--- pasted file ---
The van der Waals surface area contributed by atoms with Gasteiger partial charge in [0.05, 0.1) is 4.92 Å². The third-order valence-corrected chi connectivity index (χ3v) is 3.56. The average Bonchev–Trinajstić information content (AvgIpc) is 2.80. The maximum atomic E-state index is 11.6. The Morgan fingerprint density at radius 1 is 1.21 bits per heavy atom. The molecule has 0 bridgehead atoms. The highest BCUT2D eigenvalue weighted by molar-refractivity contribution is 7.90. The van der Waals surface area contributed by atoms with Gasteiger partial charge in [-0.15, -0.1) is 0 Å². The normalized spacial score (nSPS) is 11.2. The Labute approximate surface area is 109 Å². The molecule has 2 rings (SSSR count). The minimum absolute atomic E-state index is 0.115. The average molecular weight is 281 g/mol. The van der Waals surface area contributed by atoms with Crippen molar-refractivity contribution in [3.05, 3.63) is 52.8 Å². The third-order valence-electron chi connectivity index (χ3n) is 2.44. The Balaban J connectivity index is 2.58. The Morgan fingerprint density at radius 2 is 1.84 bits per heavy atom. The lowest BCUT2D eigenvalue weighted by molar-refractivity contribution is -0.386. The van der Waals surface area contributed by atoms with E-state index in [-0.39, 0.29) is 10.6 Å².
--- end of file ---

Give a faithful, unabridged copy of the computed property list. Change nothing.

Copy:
The van der Waals surface area contributed by atoms with Gasteiger partial charge in [0.05, 0.1) is 4.92 Å². The third-order valence-corrected chi connectivity index (χ3v) is 3.56. The average Bonchev–Trinajstić information content (AvgIpc) is 2.80. The maximum atomic E-state index is 11.6. The Morgan fingerprint density at radius 1 is 1.21 bits per heavy atom. The molecule has 0 bridgehead atoms. The highest BCUT2D eigenvalue weighted by molar-refractivity contribution is 7.90. The van der Waals surface area contributed by atoms with Gasteiger partial charge in [-0.15, -0.1) is 0 Å². The normalized spacial score (nSPS) is 11.2. The Labute approximate surface area is 109 Å². The molecule has 2 rings (SSSR count). The minimum absolute atomic E-state index is 0.115. The average molecular weight is 281 g/mol. The van der Waals surface area contributed by atoms with Crippen molar-refractivity contribution in [3.05, 3.63) is 52.8 Å². The third-order valence-electron chi connectivity index (χ3n) is 2.44. The Balaban J connectivity index is 2.58. The Morgan fingerprint density at radius 2 is 1.84 bits per heavy atom. The lowest BCUT2D eigenvalue weighted by molar-refractivity contribution is -0.386. The van der Waals surface area contributed by atoms with E-state index in [-0.39, 0.29) is 10.6 Å².